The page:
by Chris Woodford. Last updated: November 5, 2018.
Have you ever done one of those spot-the-difference newspaper puzzles where
you have to find the missing details using two very similar cartoons?
The quick way to solve them is to cut out the two images, place one
on top of the other, and shine a light through the paper. It might
sound like cheating but it's actually science: you're using the light
pattern from one image to show up differences in the other.
Scientists use a very similar process called interferometry to
measure small things with incredibly high accuracy by comparing
light or radio beams. Let's take a closer look at how it works!
Photo: A laser interferometer. The laser beam is split into two parts. One part travels straight to a detector while the other undergoes a change of some sort. By comparing the two beams again at the end, you can measure the extent of the change very precisely. Photo courtesy of NASA Glenn Research Center (NASA-GRC).
What is interference?
To understand interferometry, you need to understand interference.
In everyday life, interference simply means getting in the way or
meddling, but in physics it has a much more specific meaning.
Interference is what happens when two waves carrying energy meet up
and overlap. The energy they carry gets mixed up together so, instead
of two waves, you get a third wave whose shape and size depends on
the patterns of the original two waves. When waves combine like this,
the process is called superposition.
If you've ever sat making waves in a bath-tub, you'll have seen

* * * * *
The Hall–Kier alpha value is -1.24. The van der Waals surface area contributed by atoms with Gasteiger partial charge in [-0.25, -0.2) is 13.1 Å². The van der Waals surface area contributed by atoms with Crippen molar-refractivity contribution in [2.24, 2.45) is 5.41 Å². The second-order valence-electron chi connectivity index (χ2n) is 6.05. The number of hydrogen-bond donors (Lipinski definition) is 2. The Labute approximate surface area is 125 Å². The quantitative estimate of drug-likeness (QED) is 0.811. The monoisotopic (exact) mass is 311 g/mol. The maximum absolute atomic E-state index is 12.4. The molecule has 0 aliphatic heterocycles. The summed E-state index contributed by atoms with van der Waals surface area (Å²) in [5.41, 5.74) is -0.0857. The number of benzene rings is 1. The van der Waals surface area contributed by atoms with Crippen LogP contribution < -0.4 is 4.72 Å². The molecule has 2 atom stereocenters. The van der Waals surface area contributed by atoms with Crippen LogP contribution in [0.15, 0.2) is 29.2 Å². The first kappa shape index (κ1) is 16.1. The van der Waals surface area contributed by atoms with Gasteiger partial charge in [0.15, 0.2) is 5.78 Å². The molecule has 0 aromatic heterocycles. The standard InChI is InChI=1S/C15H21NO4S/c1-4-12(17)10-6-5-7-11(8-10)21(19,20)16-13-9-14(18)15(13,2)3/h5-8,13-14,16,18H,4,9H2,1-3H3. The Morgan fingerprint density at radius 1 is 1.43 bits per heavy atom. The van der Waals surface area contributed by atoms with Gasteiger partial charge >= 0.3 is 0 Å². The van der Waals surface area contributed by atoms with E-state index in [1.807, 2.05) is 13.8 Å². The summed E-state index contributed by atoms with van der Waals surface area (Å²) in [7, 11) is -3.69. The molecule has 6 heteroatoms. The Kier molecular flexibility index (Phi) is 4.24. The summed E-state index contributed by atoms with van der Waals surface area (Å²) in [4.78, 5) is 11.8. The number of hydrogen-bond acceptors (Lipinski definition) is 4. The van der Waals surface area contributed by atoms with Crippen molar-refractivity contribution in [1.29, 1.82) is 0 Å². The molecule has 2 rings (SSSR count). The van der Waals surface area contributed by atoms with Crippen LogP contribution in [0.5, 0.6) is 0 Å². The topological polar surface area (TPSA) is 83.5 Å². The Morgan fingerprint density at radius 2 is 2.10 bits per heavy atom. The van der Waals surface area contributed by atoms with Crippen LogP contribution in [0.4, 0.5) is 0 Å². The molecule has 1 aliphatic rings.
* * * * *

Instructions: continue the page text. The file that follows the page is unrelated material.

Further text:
interference and superposition in action. If you push your hand back
and forth, you can send waves of energy out from the center of the
water to the walls of the tub. When the waves get to the walls, they
bounce back off the hard surface more or less unchanged in size but
with their velocity reversed. Each wave reflects off the tub just as if
you'd kicked a rubber ball at the wall. Once the waves come back to
where your hand is, you can make them much bigger by moving
your hand in step with them. In effect, you create new waves that add
themselves to the original ones and increase the size of their peaks
(amplitude). When waves add together to make bigger waves, scientists call it
If you move your hands a different way, you can create waves that are
out of step with your original waves. When these new waves add to the
originals, they subtract energy from them and make them smaller. This
is what scientists call destructive interference.
It's just a phase
The extent to which one wave is in step with another is known as its
phase. If two identical waves are "in phase," it means their
peaks align so, if we add them together, we get a new wave that's
twice as big but otherwise exactly the same as the original waves.
Similarly, if two waves are completely out of phase (in what we call antiphase),
the peaks of one exactly coincide with the troughs of the other so
adding the waves together gives you nothing at all. In between these
two extremes are all sorts of other possibilities where one wave is
partly in phase with the other. Adding two waves like this
creates a third wave that has an unusual, rising and falling pattern of peaks and